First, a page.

MELBOURNE • The former Vatican treasurer, Cardinal George Pell, will remain in prison for at least another three years after losing an appeal against his conviction for sexually abusing two 13-year-old choir boys, an Australian court ruled yesterday.
Pell, the highest-ranking Catholic worldwide to be convicted of child sex offences, was jailed for six years in March after being found guilty on five charges of abusing the two boys at St Patrick's Cathedral when he was archbishop of Melbourne in the late 1990s.
Supreme Court of Victoria Chief Justice Anne Ferguson said two of the three judges hearing the appeal "decided that it was open to the jury to be satisfied beyond reasonable doubt that Cardinal Pell was guilty of the offences charged" and rejected his appeal.
Under the terms of his sentencing, he will be eligible for parole in October 2022 when he will be 81.
Pell sat quietly in court as Chief Justice Ferguson read the judgment.
The jury in his trial heard testimony from a victim who described how Pell had exposed himself to the two boys, fondled their genitals and masturbated, and forced one boy to perform a sex act on him. The other victim died in 2014.
"I am grateful for a legal system that everyone can believe in, where everybody is equal before the law and no one is above the law," the surviving choir boy, now in his 30s, said in a statement read out by his lawyer, Ms Vivian Waller.
"The criminal process has been stressful. The journey has taken me to places that, in my darkest moments, I feared I could not return from," he said in the statement.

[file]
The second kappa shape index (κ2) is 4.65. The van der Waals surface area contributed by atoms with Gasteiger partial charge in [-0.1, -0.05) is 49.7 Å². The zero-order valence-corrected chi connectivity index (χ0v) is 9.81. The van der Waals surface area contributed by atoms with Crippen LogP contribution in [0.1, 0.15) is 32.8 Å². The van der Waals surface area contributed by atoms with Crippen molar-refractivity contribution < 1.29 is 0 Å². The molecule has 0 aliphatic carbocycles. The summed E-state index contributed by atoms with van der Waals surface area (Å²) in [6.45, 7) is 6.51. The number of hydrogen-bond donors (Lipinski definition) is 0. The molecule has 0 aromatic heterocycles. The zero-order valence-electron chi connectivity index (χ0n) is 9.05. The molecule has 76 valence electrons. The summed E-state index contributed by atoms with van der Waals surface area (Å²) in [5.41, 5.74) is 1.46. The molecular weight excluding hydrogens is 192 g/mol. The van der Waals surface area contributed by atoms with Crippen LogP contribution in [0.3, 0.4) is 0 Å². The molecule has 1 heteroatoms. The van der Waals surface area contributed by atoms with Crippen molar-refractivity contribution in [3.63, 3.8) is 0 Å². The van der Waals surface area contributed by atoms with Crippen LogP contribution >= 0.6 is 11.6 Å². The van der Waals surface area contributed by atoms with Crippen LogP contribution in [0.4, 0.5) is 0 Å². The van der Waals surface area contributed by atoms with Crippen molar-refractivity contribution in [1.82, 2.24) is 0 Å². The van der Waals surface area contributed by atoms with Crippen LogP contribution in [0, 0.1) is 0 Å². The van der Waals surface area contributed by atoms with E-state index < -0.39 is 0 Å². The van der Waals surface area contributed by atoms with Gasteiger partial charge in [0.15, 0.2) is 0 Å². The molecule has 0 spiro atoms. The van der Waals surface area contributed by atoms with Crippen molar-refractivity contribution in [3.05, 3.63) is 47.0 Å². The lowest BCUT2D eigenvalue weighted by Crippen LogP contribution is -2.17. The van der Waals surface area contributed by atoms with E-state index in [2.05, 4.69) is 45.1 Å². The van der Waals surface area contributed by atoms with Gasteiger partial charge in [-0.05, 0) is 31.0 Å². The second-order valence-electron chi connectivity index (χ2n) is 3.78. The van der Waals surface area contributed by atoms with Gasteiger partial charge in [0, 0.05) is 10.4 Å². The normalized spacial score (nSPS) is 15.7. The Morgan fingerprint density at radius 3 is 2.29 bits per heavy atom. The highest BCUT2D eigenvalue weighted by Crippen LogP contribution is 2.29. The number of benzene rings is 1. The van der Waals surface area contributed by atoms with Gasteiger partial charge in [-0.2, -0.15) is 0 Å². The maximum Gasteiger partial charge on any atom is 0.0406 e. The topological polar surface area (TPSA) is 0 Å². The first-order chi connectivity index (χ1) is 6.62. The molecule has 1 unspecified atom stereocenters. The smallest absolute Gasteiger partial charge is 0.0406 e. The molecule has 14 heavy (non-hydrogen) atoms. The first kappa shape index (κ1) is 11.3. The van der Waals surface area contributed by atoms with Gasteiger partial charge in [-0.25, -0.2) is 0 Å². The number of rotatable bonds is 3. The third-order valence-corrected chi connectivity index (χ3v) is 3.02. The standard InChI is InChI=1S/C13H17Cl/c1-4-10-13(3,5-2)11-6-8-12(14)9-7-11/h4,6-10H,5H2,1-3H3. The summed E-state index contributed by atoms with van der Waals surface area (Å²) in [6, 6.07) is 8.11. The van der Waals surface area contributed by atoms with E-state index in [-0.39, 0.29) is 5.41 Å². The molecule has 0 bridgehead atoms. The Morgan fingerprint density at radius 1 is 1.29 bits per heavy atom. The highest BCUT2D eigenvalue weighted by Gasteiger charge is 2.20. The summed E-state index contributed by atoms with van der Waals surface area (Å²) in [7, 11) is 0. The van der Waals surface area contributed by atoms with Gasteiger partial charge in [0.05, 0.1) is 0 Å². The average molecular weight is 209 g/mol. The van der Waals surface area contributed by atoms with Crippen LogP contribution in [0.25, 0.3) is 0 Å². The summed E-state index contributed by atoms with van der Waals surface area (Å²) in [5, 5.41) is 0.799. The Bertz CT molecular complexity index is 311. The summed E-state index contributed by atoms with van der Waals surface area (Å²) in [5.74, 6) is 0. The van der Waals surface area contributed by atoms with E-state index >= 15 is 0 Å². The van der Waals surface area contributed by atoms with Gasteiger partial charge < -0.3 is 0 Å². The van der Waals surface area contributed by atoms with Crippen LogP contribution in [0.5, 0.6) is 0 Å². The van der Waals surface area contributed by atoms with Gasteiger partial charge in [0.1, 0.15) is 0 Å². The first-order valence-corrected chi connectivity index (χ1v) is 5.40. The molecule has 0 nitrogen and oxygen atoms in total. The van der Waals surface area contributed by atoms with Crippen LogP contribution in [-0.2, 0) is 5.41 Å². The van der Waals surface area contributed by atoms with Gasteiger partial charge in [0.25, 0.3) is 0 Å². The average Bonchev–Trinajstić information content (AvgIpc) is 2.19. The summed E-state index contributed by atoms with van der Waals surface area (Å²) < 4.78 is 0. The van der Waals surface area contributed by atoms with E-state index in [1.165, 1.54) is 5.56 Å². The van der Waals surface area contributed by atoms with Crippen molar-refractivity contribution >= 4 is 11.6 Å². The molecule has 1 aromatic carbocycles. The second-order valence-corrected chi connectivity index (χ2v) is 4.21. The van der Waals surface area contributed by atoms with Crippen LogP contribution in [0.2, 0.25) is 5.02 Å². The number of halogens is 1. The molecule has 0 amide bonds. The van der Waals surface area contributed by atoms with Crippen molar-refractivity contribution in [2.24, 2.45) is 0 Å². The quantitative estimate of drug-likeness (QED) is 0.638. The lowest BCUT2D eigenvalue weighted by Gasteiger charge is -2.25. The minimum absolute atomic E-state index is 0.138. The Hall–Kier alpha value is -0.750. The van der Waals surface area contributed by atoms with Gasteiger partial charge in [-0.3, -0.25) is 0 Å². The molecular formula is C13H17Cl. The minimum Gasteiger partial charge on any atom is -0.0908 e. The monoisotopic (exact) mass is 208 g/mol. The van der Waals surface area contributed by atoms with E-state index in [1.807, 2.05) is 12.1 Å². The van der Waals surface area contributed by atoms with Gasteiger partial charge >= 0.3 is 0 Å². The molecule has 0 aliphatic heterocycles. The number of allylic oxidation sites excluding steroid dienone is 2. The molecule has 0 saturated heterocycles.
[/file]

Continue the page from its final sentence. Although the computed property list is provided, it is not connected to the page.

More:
Pell's spokesman, Ms Katrina Lee, said he maintained his innocence and his legal team was examining the judgment to determine whether to lodge a special leave application to the High Court of Australia to hear a final appeal.
Pell has 28 days to file the application.
"Cardinal Pell is obviously disappointed with the decision today," Ms Lee said.
The Vatican said it acknowledged the court's decision and remained committed to pursuing clergy who carried out abuse.
"As the proceedings continue to develop, the Holy See recalls that the cardinal has always maintained his innocence... and that it is his right to appeal to the High Court," the Vatican said in a statement.
Pell's case has attracted global attention because it brought a growing crisis of sexual abuse in the Catholic Church - spanning scandals in the United States, Chile and Germany - right to the heart of the papal administration.
The Pope has said he would wait for Australian civil justice to take its course before commenting on the case.
Pell was taken back to Melbourne Assessment Prison yesterday and is likely to be moved to a medium-security prison in a rural area in the west of Victoria state where most of the roughly 700 prisoners are sex offenders, including priests.
He appealed against his conviction to Victoria's Court of Appeal on three grounds, mainly on the argument that the jury's verdict was unreasonable based on the evidence at the trial.
However, the court ruled in a 2-1 judgment that the conviction was reasonable, with two judges saying the surviving victim was a "compelling witness, was clearly not a liar, was not a fantasist and was a witness of truth".
"As might have been expected, there were some things which he could remember and many things which he could not. And his explanations of why that was so had the ring of truth," the two judges said.
In contrast, they said the evidence by people supporting Pell varied in quality and consistency.
Pell is still a cardinal in the Catholic Church and would still be a priest even if he resigns from that position.
The Vatican's Congregation for the Doctrine of the Faith would have to find him guilty in a separate canonical trial or abbreviated procedure, known as an "administrative process", before he could be dismissed from the priesthood.